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‘Gonjiam’ director energizes horror once again

Jung Bum-shik’s latest hit film was inspired by new technology
Apr 18,2018
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“Gonjiam: Haunted Asylum” features a group of seven people on a journey, eager to figure out a way to unlock room 402 in a psychiatric hospital. [SHOWBOX]
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Director Jung Bum-shik is a highly-acclaimed director, known for his horror films such as “Epitaph” (2007) and “Horror Stories II” (2013). [SHOWBOX]
Director Jung Bum-shik, a renowned horror film director, is back in the spotlight for his film “Gonjiam: Haunted Asylum,” which was released on March 28. Known for his previous films such as “Epitaph (2007)” and “Horror Stories II (2013),” Jung took a different approach with his most recent film.

Set in the Gonjiam Psychiatric Hospital in Gwangju, which was one of CNN Travel’s “Seven Freakiest Places on the Planet” in 2012, this movie depicts seven people going on a journey into this spooky hospital and live streaming their experiences. By having the actors broadcast their adventure from their perspective, the film seems as if it were a live video and highlights the horrified expressions of the actors.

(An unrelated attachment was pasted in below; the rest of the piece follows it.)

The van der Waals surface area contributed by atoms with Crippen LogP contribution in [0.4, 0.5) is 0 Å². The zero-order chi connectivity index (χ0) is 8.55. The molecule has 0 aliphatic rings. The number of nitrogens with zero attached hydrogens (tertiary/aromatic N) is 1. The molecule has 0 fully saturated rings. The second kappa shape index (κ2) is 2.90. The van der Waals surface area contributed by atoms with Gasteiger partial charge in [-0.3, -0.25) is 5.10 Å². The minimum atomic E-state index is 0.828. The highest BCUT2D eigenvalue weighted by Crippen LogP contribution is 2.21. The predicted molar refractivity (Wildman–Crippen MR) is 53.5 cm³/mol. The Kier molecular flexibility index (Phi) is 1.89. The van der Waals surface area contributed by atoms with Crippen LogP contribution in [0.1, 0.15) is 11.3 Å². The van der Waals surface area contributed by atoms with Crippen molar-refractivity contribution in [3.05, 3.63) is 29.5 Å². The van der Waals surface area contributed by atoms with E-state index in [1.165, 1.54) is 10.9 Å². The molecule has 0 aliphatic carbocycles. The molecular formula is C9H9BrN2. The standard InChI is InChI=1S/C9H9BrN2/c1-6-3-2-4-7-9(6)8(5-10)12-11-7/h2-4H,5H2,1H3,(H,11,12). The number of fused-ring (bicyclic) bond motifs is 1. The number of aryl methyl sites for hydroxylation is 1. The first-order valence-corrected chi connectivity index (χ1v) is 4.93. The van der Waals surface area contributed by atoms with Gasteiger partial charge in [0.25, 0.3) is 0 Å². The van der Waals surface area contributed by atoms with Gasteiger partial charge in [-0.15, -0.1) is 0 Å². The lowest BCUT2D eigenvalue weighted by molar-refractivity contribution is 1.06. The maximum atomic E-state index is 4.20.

Since its release, the low-budget film has topped the local box office for two consecutive weeks despite heavy competition and even beat out Steven Spielberg’s Hollywood blockbuster, “Ready Player One.”

Jung sat down with Joongang Ilbo, an affiliate of Korea JoongAng Daily, to discuss the movie and a hidden Easter egg in the film. The following are edited excerpts from the interview.


Q. Did you anticipate that “Gonjiam: Haunted Asylum” would be this successful?

A
. On March 28, the day of the premiere, there were several highly-anticipated movies coming out as well. So, I thought that “Gonjiam” would either be a hit or a miss. I also expected that the movie would be somewhat well-received if the actual response from the audience matched that of the YouTube generation, mostly people in their 10s or 20s.


How did you come across the idea of live streaming?

People like me, in their 40’s or above, think that watching live streams is a waste of time. For example, while watching meokbang programs (live eating videos), I used to think, “Why watch others eat when I can eat [that food] myself?” However, after watching these shows with my son, a college student, and my daughter, a high school student, I felt differently about these programs. I liked how it was easy [for the viewer] to freely enjoy watching a program without having difficulty understanding what was going on. Inspired, I focused on the ideas of horror and experience and got rid of the lessons, grudges and stories that usually exist in horror movies.


Why did you set this movie in an actual hospital?